|Traditional Calligraphy Guides|
- The book should focus on the nib-lettering technique I want to learn. For most of us in the SCA that is lettering with a broad-nib pen, rather than a pointed nib. I have enough projects to letter without learning a Spencerian script.
- The scripts included should be those we commonly use. While your choices may be different, my option list includes: Roman, Half Uncial, Uncial, Caroline minuscule, Foundation hand, Insular majuscule, Protogothic minuscule, Gothic textura quadrata, Gothic quadrata prescisus, Lombardic capitals, Secretary hand, Secretary capitals, Frakture minuscule, Frakture capitals and Cadels.
- The book should focus on basic, formal lettering strokes rather than stylized art forms.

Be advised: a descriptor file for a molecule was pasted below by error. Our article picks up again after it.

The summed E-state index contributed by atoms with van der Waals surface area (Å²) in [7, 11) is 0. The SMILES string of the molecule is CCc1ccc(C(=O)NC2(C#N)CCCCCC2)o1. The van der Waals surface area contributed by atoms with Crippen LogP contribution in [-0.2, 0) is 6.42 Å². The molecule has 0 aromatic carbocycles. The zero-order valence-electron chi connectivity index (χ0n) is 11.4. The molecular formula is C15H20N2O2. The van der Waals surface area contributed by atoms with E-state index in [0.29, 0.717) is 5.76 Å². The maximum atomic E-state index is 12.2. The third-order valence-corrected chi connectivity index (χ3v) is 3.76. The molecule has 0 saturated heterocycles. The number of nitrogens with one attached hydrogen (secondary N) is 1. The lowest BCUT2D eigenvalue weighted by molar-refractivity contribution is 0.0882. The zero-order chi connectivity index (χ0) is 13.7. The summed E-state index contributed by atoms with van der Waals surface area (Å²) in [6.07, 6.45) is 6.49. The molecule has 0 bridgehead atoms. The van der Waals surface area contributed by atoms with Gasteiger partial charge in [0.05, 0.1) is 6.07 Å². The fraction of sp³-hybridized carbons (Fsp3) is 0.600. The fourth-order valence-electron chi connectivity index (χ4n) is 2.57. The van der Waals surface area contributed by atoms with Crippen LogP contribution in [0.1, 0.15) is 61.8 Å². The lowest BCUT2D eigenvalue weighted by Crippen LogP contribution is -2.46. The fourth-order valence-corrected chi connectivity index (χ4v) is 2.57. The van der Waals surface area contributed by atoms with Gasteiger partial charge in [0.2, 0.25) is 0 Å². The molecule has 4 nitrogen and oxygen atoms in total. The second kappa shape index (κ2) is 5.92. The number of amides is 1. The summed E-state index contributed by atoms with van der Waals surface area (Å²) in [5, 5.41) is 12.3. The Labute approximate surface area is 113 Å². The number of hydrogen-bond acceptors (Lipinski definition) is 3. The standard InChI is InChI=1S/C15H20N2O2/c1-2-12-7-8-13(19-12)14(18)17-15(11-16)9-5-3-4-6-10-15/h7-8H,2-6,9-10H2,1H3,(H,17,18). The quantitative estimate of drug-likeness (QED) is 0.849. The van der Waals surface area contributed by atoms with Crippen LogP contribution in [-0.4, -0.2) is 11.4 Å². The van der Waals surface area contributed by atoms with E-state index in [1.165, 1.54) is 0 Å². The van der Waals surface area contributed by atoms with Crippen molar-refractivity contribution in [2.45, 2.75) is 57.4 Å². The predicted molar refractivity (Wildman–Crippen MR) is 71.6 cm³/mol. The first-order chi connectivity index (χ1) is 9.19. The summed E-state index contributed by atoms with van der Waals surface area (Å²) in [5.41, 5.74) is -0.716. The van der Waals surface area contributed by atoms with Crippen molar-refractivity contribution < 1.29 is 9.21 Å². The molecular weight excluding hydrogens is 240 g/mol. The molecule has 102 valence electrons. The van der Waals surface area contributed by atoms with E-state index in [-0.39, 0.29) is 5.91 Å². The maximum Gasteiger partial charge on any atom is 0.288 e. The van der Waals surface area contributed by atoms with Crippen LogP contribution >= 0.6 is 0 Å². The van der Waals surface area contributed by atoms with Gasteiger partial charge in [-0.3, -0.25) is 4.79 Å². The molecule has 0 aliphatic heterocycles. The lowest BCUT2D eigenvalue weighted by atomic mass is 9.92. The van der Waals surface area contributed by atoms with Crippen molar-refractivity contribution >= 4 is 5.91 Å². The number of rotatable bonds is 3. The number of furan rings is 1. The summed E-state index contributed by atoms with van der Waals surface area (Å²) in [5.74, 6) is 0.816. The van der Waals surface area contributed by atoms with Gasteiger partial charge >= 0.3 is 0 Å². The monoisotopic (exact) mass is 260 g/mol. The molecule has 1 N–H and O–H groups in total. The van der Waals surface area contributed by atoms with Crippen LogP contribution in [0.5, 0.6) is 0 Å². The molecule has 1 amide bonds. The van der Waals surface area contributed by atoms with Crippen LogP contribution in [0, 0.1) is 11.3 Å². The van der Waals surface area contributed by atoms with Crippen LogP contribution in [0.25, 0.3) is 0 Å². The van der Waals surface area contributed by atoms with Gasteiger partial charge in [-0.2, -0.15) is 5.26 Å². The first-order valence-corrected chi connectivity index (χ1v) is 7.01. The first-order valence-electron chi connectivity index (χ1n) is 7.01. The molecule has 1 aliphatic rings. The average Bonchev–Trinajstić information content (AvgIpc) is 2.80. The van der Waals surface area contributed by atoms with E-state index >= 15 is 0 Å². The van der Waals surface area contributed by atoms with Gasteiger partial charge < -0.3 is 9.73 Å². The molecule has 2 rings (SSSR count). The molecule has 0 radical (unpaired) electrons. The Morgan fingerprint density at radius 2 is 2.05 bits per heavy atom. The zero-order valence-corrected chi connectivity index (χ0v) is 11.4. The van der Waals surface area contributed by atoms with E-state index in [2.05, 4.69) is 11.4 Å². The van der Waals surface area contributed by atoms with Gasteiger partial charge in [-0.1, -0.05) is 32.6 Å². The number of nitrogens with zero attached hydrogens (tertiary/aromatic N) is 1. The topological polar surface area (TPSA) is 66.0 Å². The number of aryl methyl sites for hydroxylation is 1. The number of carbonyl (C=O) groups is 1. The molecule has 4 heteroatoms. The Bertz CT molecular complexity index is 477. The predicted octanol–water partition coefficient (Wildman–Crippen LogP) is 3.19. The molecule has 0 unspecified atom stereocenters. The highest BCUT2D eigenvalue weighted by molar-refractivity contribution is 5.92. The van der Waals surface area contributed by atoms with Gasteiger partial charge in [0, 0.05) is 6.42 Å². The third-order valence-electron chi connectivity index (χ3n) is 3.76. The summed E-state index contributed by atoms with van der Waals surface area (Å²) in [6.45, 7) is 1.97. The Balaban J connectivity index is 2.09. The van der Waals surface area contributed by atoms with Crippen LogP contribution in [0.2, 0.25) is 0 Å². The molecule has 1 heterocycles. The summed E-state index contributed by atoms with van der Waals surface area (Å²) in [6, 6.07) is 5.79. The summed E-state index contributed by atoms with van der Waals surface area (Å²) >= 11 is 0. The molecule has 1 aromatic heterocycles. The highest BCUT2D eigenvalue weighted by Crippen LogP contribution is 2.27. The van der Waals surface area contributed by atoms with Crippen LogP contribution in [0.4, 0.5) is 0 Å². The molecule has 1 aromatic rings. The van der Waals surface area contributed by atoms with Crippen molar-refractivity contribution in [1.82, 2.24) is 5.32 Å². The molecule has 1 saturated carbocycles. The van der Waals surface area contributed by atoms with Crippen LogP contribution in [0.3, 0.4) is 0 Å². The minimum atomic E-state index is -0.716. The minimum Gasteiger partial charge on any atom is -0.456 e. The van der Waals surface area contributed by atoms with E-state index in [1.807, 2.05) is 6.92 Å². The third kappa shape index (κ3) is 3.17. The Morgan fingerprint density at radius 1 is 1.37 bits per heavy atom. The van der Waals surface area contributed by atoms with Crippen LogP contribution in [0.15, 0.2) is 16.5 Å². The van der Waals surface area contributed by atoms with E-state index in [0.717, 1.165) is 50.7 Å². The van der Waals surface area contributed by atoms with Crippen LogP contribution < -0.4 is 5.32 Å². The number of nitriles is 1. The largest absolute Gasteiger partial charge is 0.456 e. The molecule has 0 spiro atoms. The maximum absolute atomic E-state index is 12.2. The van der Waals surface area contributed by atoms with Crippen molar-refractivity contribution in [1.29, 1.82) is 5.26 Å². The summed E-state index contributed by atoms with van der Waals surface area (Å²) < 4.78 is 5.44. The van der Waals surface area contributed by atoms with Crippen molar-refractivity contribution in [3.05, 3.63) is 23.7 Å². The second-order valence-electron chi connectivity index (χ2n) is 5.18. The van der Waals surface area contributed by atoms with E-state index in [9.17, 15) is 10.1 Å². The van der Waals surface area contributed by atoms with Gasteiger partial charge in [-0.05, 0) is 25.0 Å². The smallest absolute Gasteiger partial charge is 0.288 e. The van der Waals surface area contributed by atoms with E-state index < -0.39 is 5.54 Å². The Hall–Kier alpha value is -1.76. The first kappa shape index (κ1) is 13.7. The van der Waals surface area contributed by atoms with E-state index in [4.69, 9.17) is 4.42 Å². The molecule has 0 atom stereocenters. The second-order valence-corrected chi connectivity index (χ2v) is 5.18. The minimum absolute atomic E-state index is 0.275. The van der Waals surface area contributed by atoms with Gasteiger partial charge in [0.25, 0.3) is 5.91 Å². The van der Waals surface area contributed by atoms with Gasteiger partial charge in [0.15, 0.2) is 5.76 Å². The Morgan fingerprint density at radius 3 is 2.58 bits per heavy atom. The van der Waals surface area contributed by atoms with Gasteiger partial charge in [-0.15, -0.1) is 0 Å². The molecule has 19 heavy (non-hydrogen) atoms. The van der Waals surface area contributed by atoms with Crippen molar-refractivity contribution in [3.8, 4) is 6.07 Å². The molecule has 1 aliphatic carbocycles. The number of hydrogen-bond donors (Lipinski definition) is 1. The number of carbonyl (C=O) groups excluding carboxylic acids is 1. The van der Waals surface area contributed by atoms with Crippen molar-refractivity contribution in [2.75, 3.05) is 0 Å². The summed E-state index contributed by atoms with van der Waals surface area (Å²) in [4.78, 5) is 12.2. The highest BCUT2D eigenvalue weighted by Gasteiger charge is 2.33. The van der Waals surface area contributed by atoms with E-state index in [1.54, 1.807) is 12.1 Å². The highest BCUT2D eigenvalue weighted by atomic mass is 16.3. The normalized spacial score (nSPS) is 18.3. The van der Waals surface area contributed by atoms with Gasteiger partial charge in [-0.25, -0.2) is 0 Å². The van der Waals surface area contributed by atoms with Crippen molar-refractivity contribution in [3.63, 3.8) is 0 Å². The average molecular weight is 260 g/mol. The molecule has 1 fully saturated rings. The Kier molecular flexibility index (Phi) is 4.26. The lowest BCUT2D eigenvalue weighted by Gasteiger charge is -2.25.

- The more facsimile reproduced images included the better. If the image is actual size and I have a pen nib that matches it I can practice using my lightbox and tracing over the letters, especially the serifs.
- The pen angle, nib width count, and ductus should be clearly shown for each calligraphy style.
- The more period photographs the better.
These criteria cut out books which detail using a brush or oblique pen and cursive or artist designed letter styles.
If you don't already have these books, they are widely recommended for today's SCA scribes:
- The Art of Calligraphy: a Practical Guide to the Skills and Techniques by David Harris ISBN-13: 978-1564588494
- Medieval Calligraphy: Its History and Technique by Marc Drogin ISBN-13: 978-0486261423
For its size, I also like The Calligrapher's Bible by David Harris. 978-0764156151 It has the broad-nib styles I use and shows their ductus and pen angle. Its 7"x 8" spiral size allows me to use it open by my work space. But it does not have photographs. Its historic information is appropriate, but not detailed. Still it is handy and may be a book you want to add later.